I mail out thank you notes, send condolences, follow
the rules of etiquette.  But, truth is, I am not good at
being with people, never have been.  I am now and have
forever been an outsider, an alien.  I believe I may be
from another planet.  Sent here as an observer, or as
an exile for reasons I can’t recall.  Either would be fine,
if only those who sent me, would check in once and a
while to let me know I am where I am supposed to be
and doing okay.


There Was No One There

I feel their hands on me.

they touch private places.
They hold me down
molest me and more.
Tears stream down my face.
My body burns red hot.
I want them to stop
and I want them to continue.

they say; don’t tell,
don’t say a word,
this is your fault,
you wanted this,
and I remained mute
at their command.

Frank Adams is a Lambda Literary Foundation Fellow in Poetry.  His poems have appeared in various on-line and print venues including: Down-go Sun; Iris; Glitterwolf; Chelsea Station; Q Review; Vox Poetica and in Between: New Gay Poetry.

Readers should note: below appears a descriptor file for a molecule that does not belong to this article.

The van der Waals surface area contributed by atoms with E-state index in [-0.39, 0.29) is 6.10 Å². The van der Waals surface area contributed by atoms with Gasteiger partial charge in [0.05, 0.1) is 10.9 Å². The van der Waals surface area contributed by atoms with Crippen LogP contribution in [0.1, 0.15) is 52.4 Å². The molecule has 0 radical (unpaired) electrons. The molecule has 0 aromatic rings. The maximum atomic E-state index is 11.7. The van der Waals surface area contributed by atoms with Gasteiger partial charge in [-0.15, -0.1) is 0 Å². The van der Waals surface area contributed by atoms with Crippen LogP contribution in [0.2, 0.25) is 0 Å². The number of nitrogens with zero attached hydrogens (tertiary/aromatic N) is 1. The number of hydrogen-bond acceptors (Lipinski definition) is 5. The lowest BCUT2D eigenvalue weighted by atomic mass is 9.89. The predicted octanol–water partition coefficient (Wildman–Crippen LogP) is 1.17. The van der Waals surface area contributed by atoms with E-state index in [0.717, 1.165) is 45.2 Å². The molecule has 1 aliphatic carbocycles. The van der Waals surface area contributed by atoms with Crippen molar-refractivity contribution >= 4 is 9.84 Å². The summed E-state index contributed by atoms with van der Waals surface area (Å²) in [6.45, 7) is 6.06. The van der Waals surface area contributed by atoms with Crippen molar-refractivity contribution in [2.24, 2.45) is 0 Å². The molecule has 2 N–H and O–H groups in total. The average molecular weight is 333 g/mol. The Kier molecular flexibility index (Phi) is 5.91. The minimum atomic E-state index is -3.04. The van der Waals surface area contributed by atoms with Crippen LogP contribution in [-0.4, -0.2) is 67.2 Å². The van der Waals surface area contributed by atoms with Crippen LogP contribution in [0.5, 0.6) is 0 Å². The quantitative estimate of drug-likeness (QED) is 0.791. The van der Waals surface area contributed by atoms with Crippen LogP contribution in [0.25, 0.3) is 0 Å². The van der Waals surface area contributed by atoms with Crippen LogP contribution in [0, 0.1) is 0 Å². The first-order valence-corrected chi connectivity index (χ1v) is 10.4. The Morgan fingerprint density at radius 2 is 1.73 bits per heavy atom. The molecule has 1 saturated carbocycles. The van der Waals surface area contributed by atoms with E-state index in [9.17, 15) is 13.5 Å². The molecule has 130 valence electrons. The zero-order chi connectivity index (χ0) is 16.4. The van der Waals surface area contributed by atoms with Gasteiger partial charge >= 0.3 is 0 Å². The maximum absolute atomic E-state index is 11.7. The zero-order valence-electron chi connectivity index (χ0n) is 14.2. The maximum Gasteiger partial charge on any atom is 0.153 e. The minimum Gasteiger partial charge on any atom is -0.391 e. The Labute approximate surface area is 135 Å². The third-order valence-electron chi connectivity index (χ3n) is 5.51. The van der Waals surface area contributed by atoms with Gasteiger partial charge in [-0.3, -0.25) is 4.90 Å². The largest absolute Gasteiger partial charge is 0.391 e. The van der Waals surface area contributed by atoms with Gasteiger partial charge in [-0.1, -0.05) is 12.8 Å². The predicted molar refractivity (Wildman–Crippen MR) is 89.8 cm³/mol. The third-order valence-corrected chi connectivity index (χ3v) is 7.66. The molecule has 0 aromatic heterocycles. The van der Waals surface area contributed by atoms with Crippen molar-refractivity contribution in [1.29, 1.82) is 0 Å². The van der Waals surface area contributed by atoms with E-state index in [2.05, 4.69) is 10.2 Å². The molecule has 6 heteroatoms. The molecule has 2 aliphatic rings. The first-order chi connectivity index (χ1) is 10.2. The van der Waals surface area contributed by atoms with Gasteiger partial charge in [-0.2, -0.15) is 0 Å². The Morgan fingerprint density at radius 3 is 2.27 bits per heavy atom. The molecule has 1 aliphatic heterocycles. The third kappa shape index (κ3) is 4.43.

Frank Adams

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Michael Ceraolo Returns with Haiku


Cleveland Haiku #413

Upward mobility—
have moved to the suburbs


Cleveland Haiku #415

A church—
lighted at night
with a neon cross


Cleveland Haiku #417

Morning dew—
automatic sprinklers
in the rain


Cleveland Haiku #420

Man on a park bench—
a dead ringer
for the Cowardly Lion

Michael Ceraolo is a 59-year-old retired firefighter/paramedic and active poet with a long list of credits he won’t bore you with at this time, though he makes no guarantees about not doing so in the future.